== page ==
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Georgia’s “shine” for Eurovision2010-03-01 23:25
Georgia is getting ready to take part in Eurovision 2010 song contest in Oslo with Sofo Nizharadze's "Shine" to represent the country in Oslo. Judging by the name the song has no political connotation like a year ago. Does that mean Tbilisi focuses on the music component of the contest?
It was three years ago that Georgia started to perform at Eurovision with Sofo Khalvashi ranking 12th. A year later Tbilisi commissioned Diana Gurtskaya to the contest.
Georgia's appearance at Eurovision final in Moscow last year turned into a real political scandal. The country refused to submit its singers to the capital of Russia after the contest's control group considered Russia's request calling the Georgian side to change the title of provocative We Don't Wanna Put In by Stephane and 3G or present a new song instead. As we know, no texts, performances or actions associated with politics are admitted to the contest as explicitly stated in Eurovision rules.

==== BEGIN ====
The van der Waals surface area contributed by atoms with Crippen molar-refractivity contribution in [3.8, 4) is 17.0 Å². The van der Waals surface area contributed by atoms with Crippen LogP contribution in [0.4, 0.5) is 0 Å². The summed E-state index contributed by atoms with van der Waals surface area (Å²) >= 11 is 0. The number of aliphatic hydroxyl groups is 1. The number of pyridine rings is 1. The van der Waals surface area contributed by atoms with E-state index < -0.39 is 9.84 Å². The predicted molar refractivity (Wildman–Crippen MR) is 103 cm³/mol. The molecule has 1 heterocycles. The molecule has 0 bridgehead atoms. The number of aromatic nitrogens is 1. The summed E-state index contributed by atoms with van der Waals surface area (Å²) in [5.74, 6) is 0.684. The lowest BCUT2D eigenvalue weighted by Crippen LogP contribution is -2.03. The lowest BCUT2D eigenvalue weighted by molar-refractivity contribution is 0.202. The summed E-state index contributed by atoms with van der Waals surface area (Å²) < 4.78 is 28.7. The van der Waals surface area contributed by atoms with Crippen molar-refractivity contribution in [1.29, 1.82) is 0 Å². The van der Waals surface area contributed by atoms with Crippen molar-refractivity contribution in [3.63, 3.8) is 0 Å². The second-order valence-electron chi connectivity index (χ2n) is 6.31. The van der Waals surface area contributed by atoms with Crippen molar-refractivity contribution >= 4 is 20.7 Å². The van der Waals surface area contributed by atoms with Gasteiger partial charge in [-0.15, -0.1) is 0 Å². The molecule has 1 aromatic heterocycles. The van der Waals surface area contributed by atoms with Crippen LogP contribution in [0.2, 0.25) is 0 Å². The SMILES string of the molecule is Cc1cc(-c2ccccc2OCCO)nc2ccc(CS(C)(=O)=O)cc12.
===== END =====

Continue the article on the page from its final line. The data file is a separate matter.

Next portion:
Evidently Georgia had its own rules and probably a prearranged scenario of a new politically colored show. Giorgy Chanturia, producer general at Georgian Public Broadcaster openly told about Russia's political pressure on the contest board while the song has no political statements (the audience hears We Don't Wanna Putin as a refrain - A.G.).
Basically Tbilisi simply refused to comply with the requirement of the control group. A day after the qualification Georgian performers presented a new version of the song but the board decided to be firm and banned text modification. "It was more important for the board to create tension, not select the best performer in terms of art", - Diana Gurtskaya told.
Besides, later there was information on Alter/Vision musical festival taking place concurrently with Eurovision. The Georgian event mottoed "Music Breaks Free" grew into another scandal with a clash between festival visitors and police at the hippodrome in Tbilisi resulting in several dozens of casualties.
On the whole Tbilisi tried to turn last year's song contest into a political show with the stage as a tribune or even a battlefield. However losing a chance to participate didn't bring victory to Georgia.